Antenna connector

Thread Starter

Zeeus

Joined Apr 17, 2019
546
Trying to connect an antenna (a wire>10m) to a bandpass filter (BPF)

It's important for me to know the impedance of the antenna

Thinking of using a 51 ohm resistor - using this resistor across the end of the wire to ground and then coupling to the BPF (this way the BPF sees 51 ohms- assuming the impedance of the wire is much larger)

But think not a good idea to add a resistor there.

Use an emitter follower?

Please what am I missing/ what can I do?

Thanks
 

Delta prime

Joined Nov 15, 2019
330
It's important for me to know the impedance of the antenna
With the information you have provided this will steer you in a general direction you can improve this direction by accounting for the operating frequency the operating frequency is all you require just chug and plug. Do not talk about emitter followers bandpass filters or confusing a DC resistance to an AC impedance ;) here you go.
Impedances in radio-frequency transmitters must be matched to pass maximum power from stage to stage. Most impedances include inductances and capacitances that must also be factored into the matching process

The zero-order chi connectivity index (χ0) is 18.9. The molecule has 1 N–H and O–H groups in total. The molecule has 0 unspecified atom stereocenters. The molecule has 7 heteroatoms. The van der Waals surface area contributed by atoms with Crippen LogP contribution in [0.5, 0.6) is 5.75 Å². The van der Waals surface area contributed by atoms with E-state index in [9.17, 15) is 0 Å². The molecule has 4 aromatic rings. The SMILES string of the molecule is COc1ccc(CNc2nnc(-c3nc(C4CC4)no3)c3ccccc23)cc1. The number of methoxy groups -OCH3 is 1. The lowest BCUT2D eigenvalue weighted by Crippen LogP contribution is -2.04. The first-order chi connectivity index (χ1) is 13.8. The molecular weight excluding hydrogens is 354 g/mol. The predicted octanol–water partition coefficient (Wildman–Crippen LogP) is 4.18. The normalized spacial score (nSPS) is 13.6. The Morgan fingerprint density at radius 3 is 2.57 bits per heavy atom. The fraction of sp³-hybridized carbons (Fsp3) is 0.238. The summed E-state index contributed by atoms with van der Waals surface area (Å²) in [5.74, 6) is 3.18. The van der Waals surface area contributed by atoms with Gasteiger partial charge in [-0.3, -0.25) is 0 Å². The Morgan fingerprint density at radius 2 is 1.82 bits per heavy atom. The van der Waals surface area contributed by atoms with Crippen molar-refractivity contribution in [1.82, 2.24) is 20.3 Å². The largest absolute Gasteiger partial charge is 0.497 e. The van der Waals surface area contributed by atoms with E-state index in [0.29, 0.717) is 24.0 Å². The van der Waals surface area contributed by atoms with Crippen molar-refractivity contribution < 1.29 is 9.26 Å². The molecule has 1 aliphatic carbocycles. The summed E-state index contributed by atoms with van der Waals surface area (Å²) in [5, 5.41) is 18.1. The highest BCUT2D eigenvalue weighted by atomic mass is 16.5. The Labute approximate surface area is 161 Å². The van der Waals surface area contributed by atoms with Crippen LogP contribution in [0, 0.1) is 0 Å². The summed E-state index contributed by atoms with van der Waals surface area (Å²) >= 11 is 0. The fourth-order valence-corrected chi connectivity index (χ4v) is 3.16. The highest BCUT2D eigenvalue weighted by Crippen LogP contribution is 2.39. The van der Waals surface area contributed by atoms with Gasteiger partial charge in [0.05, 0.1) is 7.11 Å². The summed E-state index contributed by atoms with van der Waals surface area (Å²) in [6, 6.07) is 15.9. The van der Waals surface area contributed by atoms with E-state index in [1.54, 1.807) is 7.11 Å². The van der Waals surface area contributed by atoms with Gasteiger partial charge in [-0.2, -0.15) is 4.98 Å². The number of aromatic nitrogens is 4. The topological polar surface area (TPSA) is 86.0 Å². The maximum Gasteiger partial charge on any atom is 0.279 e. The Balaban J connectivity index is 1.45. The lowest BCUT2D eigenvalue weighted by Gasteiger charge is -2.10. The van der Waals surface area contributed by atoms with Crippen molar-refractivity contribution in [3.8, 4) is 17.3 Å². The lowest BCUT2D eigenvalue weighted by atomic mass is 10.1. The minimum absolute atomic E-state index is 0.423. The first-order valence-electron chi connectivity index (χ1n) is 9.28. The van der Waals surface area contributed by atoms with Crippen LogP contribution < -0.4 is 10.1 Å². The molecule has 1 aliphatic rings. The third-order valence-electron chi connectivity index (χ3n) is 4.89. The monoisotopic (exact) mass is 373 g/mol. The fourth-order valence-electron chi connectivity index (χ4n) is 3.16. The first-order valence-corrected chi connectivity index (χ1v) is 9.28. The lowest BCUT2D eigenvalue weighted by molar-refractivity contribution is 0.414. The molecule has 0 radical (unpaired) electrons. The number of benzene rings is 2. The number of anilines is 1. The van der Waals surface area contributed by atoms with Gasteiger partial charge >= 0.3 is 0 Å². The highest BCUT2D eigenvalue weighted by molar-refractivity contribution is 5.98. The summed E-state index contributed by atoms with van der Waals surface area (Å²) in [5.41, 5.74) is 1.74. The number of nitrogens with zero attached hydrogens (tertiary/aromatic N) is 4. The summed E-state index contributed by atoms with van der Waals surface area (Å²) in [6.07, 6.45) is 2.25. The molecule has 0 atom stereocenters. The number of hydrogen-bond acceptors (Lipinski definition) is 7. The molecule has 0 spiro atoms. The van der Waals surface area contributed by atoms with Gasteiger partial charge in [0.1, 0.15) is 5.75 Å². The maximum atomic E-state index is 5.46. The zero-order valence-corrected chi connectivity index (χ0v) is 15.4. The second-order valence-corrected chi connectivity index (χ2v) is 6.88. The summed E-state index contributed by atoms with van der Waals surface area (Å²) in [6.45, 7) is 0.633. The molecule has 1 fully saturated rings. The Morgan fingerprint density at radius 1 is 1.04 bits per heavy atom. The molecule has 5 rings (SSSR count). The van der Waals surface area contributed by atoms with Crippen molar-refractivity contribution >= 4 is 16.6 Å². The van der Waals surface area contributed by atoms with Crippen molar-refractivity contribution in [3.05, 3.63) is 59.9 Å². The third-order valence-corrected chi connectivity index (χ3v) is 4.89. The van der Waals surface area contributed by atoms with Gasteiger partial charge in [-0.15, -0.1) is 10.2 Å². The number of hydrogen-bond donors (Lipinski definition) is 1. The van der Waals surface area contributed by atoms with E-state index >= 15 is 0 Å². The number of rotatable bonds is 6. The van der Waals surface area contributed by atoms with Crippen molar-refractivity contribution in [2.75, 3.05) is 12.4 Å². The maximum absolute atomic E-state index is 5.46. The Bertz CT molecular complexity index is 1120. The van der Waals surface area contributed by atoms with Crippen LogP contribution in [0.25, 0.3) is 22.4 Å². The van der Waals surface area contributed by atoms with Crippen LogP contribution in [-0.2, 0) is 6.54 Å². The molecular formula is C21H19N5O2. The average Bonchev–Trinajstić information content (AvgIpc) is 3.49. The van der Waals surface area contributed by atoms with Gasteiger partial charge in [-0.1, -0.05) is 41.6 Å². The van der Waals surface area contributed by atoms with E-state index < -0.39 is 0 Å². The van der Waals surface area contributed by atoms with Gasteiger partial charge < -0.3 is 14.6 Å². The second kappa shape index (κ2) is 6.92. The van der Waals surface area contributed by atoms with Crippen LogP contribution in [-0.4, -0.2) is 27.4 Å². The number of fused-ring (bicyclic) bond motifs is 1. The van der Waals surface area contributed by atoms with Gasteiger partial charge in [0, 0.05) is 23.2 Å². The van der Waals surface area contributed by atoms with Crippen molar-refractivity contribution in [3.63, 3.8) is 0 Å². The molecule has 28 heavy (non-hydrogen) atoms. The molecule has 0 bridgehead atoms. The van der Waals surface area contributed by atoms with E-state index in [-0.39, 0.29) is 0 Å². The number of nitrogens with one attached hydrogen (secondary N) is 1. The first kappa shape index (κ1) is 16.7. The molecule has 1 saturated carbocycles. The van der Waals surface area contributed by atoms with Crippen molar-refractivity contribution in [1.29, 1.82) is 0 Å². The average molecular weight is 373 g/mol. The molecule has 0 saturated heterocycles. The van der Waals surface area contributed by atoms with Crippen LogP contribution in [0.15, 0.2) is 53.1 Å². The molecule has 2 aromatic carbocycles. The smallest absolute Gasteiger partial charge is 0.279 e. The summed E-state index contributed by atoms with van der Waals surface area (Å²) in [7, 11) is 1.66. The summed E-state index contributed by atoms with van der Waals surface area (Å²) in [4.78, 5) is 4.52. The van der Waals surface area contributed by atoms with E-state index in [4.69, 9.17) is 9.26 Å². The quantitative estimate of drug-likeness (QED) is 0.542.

Antenna impedance must equal the transmitter output impedance to receive maximum power.

The transmitter output is usually connected to the antenna via a transmission line, which is typically coax cable. In other applications, the transmission line may be a twisted pair or some other medium A cable becomes a transmission line when it has a length greater than λ/8 at the operating frequency
where:λ = 300/fMHz
λ = 300/fMHz = 300/433 = 0.7 meters or 27.5 inches​
A connecting cable is a transmission line if it’s longer than 0.7/8 = 0.0875 meters or 3.44 inches. All transmission lines have a characteristic impedance (ZO) that’s a function of the line’s inductance and capacitance:
ZO = √(L/C)​
 

DickCappels

Joined Aug 21, 2008
6,384
Your emitter follower idea is one I have seen done in a receiver that needed to distribute the incoming signal to many different circuits on different bands. The trick is estimating or calculating the emitter follower's impedance to you can match it to your filter.

Chapter 4 of this book covers impedance matching nicely.
https://archive.org/details/BOWICKC.1997.RFCircuitDesign/page/n175/mode/2up

This person demonstrates a home-made antenna matching network at 40 meters and 2 meters.
https://www.google.com/search?client=firefox-b-d&q=random+wife+antenna+tuner#kpvalbx=_CgbFXvHhDLDTz7sP0t2B-As53
 
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